11. Your husband may grieve differently than you. Infertility and miscarriage can be hard on relationships. Your husband may not show outward signs of grief in the same way you do. He may feel he needs to be strong for you, and push his grief aside. The most important thing to do during this time is communicate. Talk about how each of you are feeling. Ask each other questions. Show the same compassion and patience for each other that you would want for yourself. This can also be a time of incredible closeness for the two of you.

12. Other people may not understand your loss. They may not understand the loss because they never saw a tangible baby. But to you, the loss is very real. You loved your baby, you had hopes and dreams for your baby. You may have already picked out names, or planned a nursery. Miscarriage grief is often hard to understand unless you’ve actually experienced it.

13. People will say dumb things. You may hear things like “at least you weren’t further along” or “at least you know you can get pregnant” (click here for my post on the phrase ‘at least’). Or someone may say to you, “it was God’s will” or “everything happens for a reason.” These are well-intentioned, but unfortunately can cause more pain. The first time someone told me, “just relax!” when I was sharing my pain about my losses, I felt incredibly dumb, like I was being overly dramatic and high-strung about it. It was later that I realized that comment was incredibly insensitive, and it’s ok if I’m not “relaxed” during my grief.   I didn’t have to feel dumb for caring so much about having a baby.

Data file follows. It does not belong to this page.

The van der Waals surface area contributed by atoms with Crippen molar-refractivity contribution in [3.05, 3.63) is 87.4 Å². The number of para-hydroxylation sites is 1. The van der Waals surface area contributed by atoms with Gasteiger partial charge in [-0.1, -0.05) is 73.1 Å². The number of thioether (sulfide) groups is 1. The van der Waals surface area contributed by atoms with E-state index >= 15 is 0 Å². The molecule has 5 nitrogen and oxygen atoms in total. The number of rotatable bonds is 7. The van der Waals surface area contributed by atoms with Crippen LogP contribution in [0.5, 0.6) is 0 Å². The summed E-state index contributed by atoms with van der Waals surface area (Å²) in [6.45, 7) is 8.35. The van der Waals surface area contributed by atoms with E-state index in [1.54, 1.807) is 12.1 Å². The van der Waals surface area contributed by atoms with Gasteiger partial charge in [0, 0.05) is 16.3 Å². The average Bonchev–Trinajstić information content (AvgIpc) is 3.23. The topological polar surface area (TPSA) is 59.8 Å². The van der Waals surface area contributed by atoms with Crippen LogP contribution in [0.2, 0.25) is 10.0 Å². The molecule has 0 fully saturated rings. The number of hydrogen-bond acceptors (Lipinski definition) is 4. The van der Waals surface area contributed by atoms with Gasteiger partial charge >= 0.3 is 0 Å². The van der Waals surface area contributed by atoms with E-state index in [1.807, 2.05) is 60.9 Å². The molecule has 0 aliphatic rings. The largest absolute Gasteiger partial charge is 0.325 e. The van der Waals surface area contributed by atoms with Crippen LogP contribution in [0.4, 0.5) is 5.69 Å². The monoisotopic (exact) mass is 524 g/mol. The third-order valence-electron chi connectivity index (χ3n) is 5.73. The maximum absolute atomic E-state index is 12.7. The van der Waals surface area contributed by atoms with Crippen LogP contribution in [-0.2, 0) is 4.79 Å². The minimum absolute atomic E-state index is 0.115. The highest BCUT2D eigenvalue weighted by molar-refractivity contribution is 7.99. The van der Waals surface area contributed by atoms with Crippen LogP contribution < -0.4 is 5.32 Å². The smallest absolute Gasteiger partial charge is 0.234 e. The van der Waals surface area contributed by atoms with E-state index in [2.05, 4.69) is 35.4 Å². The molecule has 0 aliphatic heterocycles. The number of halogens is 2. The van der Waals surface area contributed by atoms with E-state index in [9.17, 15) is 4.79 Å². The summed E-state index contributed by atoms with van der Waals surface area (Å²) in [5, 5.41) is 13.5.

14. Feelings of sadness for what was lost, anger, shame, guilt, and jealousy are all normal reactions to miscarriage. I’ve spent months navigated all these emotions, sometimes one at a time and sometimes all at once. These emotions are very common, and will subside as you start to heal.

15. You may feel surprised at the depth of your own grief. I know that I did. Sometimes I didn’t even understand why this was so painful and why it cut so deep. I didn’t understand why it was taking so long to feel better. All women have their own relationship with their grief after miscarriage – it can go deeper for some than others. Perhaps if I hadn’t gone on to have a second miscarriage, and my baby had gone full term, I would have healed quicker. Or perhaps the feelings of loss after losing that first pregnancy would have continued to stay with me.